Glossary of Fabrics, Fibers, Finishes, Garments and Yarns
Weaving and the Loom
Similarities and Differences in Woven Fabrics
The Three Basic Weaves - Plain Weave (Part I)
The Three Basic Weaves - Plain Weave (Part II)
The Three Basic Weaves - Twill Weave
The Three Basic Weaves - Satin Weave
Figured Weaves - Leno Weave
Figured Weaves – Piqué Weave
Figured Fabrics
Glossary of Art, Artists, Art Motifs and Art Movements
Crêpe Fabrics
Crêpe Effect Fabrics
Pile Fabrics - General
Woven Pile Fabrics
Chenille Yarn and Tufted Pile Fabrics
Knit-Pile Fabrics
Flocked Pile Fabrics and Other Pile Construction Processes
Glossary of Paper, Photography, Printing, Prints and Publication Terms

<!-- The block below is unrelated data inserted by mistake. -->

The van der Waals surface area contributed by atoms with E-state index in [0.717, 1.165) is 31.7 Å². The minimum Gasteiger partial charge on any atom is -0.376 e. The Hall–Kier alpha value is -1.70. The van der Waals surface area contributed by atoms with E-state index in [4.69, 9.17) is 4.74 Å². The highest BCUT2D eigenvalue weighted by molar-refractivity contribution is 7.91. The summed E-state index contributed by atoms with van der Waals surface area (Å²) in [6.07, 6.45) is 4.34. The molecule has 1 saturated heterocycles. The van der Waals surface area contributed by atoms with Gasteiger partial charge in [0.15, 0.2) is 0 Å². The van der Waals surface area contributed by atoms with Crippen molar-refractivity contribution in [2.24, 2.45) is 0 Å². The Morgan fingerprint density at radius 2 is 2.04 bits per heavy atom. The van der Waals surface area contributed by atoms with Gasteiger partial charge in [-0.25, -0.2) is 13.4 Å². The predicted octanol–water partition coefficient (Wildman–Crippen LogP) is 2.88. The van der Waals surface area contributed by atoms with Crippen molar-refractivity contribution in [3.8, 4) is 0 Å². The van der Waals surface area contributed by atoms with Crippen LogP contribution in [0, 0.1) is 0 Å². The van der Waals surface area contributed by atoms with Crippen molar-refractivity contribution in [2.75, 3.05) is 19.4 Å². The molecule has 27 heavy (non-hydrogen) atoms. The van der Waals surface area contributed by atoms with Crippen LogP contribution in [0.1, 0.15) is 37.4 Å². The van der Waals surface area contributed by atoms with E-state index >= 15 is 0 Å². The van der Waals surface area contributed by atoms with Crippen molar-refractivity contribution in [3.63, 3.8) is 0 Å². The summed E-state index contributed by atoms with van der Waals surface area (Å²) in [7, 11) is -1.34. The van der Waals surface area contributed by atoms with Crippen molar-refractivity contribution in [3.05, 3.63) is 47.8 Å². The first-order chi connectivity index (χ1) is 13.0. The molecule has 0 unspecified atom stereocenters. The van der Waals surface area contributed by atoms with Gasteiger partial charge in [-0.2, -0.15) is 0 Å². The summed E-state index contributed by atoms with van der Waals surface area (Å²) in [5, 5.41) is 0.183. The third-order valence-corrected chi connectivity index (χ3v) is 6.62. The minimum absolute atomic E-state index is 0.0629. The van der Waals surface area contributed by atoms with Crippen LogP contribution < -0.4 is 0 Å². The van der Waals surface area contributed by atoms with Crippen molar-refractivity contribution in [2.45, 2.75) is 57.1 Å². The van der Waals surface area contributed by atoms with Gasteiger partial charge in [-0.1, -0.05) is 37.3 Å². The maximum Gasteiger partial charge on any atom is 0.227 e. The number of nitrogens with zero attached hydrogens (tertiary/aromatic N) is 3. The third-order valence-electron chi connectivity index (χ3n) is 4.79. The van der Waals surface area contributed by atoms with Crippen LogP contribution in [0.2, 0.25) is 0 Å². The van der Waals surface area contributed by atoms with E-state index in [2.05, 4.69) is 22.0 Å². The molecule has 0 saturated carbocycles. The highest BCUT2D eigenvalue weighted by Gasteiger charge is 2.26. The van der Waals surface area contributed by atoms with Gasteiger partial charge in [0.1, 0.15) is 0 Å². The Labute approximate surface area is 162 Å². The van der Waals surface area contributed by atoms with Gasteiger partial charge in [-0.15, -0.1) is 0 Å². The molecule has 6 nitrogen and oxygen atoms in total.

Napped Fabrics – Part I
Napped Fabrics – Part II
Double Cloth
Multicomponent Fabrics
Knit-Sew or Stitch Through Fabrics
Finishes - Overview
Finishes - Initial Fabric Cleaning
Mechanical Finishes - Part I
Mechanical Finishes - Part II
Additive Finishes
Chemical Finishes - Bleaching
Glossary of Scientific Terms
Chemical Finishes - Acid Finishes
Finishes: Mercerization
Finishes: Waterproof and Water-Repellent Fabrics
Finishes: Flame-Proofed Fabrics
Finishes to Prevent Attack by Insects and Micro-Organisms
Other Finishes
Shrinkage - Part I
Shrinkage - Part II

There are currently eight data bases on this blogspot, namely, the Glossary of Cultural and Architectural Terms, Timelines of Fabrics, Dyes and Other Stuff, A Fashion Data Base, the Glossary of Colors, Dyes, Inks, Pigments and Resins, the Glossary of Fabrics, Fibers, Finishes, Garments and Yarns, Glossary of Art, Artists, Art Motifs and Art Movements, Glossary of Paper, Photography, Printing, Prints and Publication Terms and the Glossary of Scientific Terms, which has been updated to Version 3.5. All data bases will be updated from time-to-time in the future.